United States Strategic Communication

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"Victory in the long war ultimately depends on strategic communication by the United States and its international partners. Effective communication must build and maintain credibility and trust with friends and foes alike, through an emphasis consistency, veracity and transparency both in words and deeds. Such credibility is essential in building trusted networks that counter ideological support for terrorism"

--Quadrennial Defense Review Report 2006 [1]

According to the author Christopher Paul (RAND),Strategic Communication is the “coordinated actions, messages, images, and other forms of signaling or engagement intended to inform, influence, or persuade selected audiences in support of national objectives.”[2] There is often debate and discussion concerning what makes strategic communication. Regarding definition, psychological operations, public or civil affairs, information operations and public diplomacy are seemingly the least contested components of U.S. strategic communication.[3] With those components, the most important factor that separates strategic communication from other types of communication is the synchronization and coordination of U.S. efforts. For example, in the National Strategy for Public Diplomacy and Strategic Communication, all strategic communication efforts activities should:[4]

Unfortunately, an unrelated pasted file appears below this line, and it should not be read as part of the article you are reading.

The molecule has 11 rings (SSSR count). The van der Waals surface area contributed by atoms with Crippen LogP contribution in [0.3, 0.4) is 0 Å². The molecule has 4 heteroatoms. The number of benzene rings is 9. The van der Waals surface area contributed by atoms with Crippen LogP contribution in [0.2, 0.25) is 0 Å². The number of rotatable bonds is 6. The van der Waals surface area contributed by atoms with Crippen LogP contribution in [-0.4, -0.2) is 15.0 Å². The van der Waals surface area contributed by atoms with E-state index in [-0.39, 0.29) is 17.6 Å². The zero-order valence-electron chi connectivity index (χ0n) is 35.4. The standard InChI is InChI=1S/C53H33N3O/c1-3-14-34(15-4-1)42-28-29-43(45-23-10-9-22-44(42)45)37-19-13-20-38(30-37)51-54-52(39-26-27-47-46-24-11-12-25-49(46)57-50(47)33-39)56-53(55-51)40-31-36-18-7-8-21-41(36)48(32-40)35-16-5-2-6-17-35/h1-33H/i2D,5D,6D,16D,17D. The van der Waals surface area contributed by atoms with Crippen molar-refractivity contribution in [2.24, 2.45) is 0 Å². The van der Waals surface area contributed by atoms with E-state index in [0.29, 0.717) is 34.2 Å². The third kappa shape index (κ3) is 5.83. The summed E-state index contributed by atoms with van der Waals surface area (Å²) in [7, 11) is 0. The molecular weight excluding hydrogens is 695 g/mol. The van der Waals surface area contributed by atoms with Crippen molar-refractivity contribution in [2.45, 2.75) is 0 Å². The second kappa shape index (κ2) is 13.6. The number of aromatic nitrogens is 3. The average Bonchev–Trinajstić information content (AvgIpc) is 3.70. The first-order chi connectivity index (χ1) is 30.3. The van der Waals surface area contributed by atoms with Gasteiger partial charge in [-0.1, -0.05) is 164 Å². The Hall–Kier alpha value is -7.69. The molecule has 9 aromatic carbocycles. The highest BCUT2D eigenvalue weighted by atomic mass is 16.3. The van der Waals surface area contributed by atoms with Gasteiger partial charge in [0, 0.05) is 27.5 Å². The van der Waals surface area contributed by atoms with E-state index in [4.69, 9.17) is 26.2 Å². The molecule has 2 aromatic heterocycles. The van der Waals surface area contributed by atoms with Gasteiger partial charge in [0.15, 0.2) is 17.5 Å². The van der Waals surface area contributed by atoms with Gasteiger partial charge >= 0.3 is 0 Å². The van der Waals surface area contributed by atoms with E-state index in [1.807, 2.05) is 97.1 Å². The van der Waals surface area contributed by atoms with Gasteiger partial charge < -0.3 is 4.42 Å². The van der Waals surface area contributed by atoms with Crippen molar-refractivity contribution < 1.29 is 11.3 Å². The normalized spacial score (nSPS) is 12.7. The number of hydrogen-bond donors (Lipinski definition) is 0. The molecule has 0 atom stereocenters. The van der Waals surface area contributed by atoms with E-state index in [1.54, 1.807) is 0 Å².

• underscore our commitment to freedom, human rights and the dignity and equality of every human being;
  • reach out to those who share our ideals;
  • support those who struggle for freedom and democracy; and
  • counter those who espouse ideologies of hate and oppression

Strategic communication can be a major tool against adversaries that threaten values supported by the United States. U.S. strategic communication promotes democratization and good governance.[4] It proved vital in winning the Cold War. In the 21st Century, it is critical in countering the radical ideologies of the Islamic Republic of Iran, the Muslim Brotherhood, al- Qaeda and other extremist organizations.[5][6][7]

Official Definitions[edit]